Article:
Peter Schiff, CEO of Euro Pacific Capital, stands as one of the harshest critics of the Federal Reserve since the 2008 financial crisis and in particular of Ben Bernanke, who headed the Fed from 2006-14.
Well Schiff actually got to meet his nemesis face-to-face at a cocktail party last week and offered an interesting take on the encounter in his podcast
"The first thing I said to him, ‘Look, full disclosure, I’m probably your biggest critic.’ To which Ben Bernanke replied, ‘Well, you got a lot of competition,’" Schiff said.
"It’s probably true. There is a lot of competition. There are a lot of people who criticize Ben Bernanke. But I think I am his biggest critic. I’ve been criticizing him for longer than most people, and I certainly do it more often and more loudly."
Schiff offers some of his to-and-fro with the former Fed chairman.
"I started talking about the housing bubble and the financial crisis and how the Federal Reserve caused that with its low interest rates," Schiff reports
"He said that no, it wasn’t that. Interest rates had nothing to do with it. He first told me that the housing bubble was caused by Fannie and Freddie. At least he’s trying to blame the government."
Then there's the aftermath: "This guy comes up to me. He says, ‘I was talking with Ben Bernanke. He was saying some bad things about you,'" Schiff says.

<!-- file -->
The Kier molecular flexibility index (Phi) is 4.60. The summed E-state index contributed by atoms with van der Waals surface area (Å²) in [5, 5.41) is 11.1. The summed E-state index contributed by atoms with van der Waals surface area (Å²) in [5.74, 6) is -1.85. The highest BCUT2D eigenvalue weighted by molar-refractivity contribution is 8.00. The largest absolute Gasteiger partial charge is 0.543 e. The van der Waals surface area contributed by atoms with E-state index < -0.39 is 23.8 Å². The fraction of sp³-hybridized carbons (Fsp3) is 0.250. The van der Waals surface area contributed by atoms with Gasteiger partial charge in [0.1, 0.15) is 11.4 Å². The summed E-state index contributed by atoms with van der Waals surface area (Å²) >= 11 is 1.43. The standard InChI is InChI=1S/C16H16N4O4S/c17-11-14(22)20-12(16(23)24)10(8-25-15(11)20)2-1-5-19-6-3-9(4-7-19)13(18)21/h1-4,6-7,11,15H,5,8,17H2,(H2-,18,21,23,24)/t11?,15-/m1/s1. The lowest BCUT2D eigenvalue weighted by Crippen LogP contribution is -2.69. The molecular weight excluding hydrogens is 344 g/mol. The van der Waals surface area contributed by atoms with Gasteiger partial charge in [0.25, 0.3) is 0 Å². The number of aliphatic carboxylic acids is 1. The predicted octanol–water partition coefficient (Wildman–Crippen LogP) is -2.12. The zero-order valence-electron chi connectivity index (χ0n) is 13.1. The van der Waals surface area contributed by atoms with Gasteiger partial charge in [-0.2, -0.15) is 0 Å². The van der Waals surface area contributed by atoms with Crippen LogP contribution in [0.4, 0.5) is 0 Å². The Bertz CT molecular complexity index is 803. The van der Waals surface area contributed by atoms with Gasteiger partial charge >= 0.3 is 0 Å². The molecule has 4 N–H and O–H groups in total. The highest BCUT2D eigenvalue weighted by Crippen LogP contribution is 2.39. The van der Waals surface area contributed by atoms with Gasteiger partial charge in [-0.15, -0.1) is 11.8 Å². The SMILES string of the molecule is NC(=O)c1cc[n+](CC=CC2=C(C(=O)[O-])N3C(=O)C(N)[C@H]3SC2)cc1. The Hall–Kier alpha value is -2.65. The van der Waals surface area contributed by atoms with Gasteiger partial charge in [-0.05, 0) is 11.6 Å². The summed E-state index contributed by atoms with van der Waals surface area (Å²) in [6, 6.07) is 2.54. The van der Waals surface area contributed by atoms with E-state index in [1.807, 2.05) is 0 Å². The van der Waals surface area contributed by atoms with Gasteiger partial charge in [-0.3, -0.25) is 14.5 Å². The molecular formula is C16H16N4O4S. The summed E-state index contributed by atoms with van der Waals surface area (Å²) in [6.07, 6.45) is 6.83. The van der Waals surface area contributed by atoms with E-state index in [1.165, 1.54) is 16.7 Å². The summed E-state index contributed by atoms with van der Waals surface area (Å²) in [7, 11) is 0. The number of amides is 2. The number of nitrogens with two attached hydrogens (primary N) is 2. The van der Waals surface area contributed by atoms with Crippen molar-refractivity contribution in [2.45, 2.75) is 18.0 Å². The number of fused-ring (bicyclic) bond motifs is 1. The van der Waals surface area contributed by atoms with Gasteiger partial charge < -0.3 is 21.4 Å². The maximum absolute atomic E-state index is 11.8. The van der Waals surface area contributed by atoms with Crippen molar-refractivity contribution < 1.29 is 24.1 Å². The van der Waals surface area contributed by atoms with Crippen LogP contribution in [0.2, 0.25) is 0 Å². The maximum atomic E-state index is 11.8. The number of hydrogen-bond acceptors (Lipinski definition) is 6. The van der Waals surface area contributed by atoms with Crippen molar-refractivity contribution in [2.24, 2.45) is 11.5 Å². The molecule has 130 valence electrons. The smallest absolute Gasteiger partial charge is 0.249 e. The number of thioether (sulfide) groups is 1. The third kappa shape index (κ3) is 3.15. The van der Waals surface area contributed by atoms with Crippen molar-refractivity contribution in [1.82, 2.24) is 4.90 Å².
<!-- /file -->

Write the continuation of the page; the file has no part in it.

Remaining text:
"So he’s already talking smack behind my back. I don’t blame him. I got no problem with Ben Bernanke saying bad things about Peter Schiff, because I say bad things about him all the time. What’s fair is fair."
The Wall Street Journal editorial page
also has been giving it to the Fed but good over the past few years for a massive easing program that has produced only a mild economic recovery.
But now Bernanke is giving it back
to The Journal. He takes issue with a recent editorial in the paper this week calling for tighter monetary policy.
"The editorialists point out that the Fed's projections of economic growth have been too high since the financial crisis, which is true," Bernanke, now an economist at the Brookings Institution, writes on his blog.
"Therefore (the WSJ concludes), monetary policy is not working and efforts to use it to support the recovery should be discontinued."
Then come the fighting words.
"It's generous of the WSJ writers to note, as they do, that 'economic forecasting isn't easy.' They should know, since the Journal has been forecasting a breakout in inflation and a collapse in the dollar at least since 2006, when the Fed decided not to raise the federal funds rate above 5.25 percent," states Bernanke, who headed the Fed from 2006-14.
Journal editors ignore the other side of the coin, Bernanke says. "They fail to note that, while the Fed (and virtually all private-sector economists) have been too optimistic about growth, they have also been consistently too pessimistic about unemployment, which has fallen more quickly than anticipated."
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